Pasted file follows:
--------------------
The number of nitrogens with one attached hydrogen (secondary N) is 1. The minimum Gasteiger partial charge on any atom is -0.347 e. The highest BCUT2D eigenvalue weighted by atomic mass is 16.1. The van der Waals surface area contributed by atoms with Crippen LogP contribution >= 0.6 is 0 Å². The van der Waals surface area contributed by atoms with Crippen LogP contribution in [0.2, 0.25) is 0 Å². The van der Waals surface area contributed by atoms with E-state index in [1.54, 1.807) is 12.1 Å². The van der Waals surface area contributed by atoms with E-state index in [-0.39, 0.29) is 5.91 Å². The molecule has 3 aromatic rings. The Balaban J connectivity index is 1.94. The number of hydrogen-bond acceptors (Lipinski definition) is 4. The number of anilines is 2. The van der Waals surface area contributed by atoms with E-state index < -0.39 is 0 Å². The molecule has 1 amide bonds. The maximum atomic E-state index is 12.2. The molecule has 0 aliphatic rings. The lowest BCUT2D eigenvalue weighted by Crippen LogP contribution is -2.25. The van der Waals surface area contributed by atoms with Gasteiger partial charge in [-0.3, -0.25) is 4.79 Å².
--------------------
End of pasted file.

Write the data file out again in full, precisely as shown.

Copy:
The number of nitrogens with one attached hydrogen (secondary N) is 1. The minimum Gasteiger partial charge on any atom is -0.347 e. The highest BCUT2D eigenvalue weighted by atomic mass is 16.1. The van der Waals surface area contributed by atoms with Crippen LogP contribution >= 0.6 is 0 Å². The van der Waals surface area contributed by atoms with Crippen LogP contribution in [0.2, 0.25) is 0 Å². The van der Waals surface area contributed by atoms with E-state index in [1.54, 1.807) is 12.1 Å². The van der Waals surface area contributed by atoms with E-state index in [-0.39, 0.29) is 5.91 Å². The molecule has 3 aromatic rings. The Balaban J connectivity index is 1.94. The number of hydrogen-bond acceptors (Lipinski definition) is 4. The number of anilines is 2. The van der Waals surface area contributed by atoms with E-state index < -0.39 is 0 Å². The molecule has 1 amide bonds. The maximum atomic E-state index is 12.2. The molecule has 0 aliphatic rings. The lowest BCUT2D eigenvalue weighted by Crippen LogP contribution is -2.25. The van der Waals surface area contributed by atoms with Gasteiger partial charge in [-0.3, -0.25) is 4.79 Å².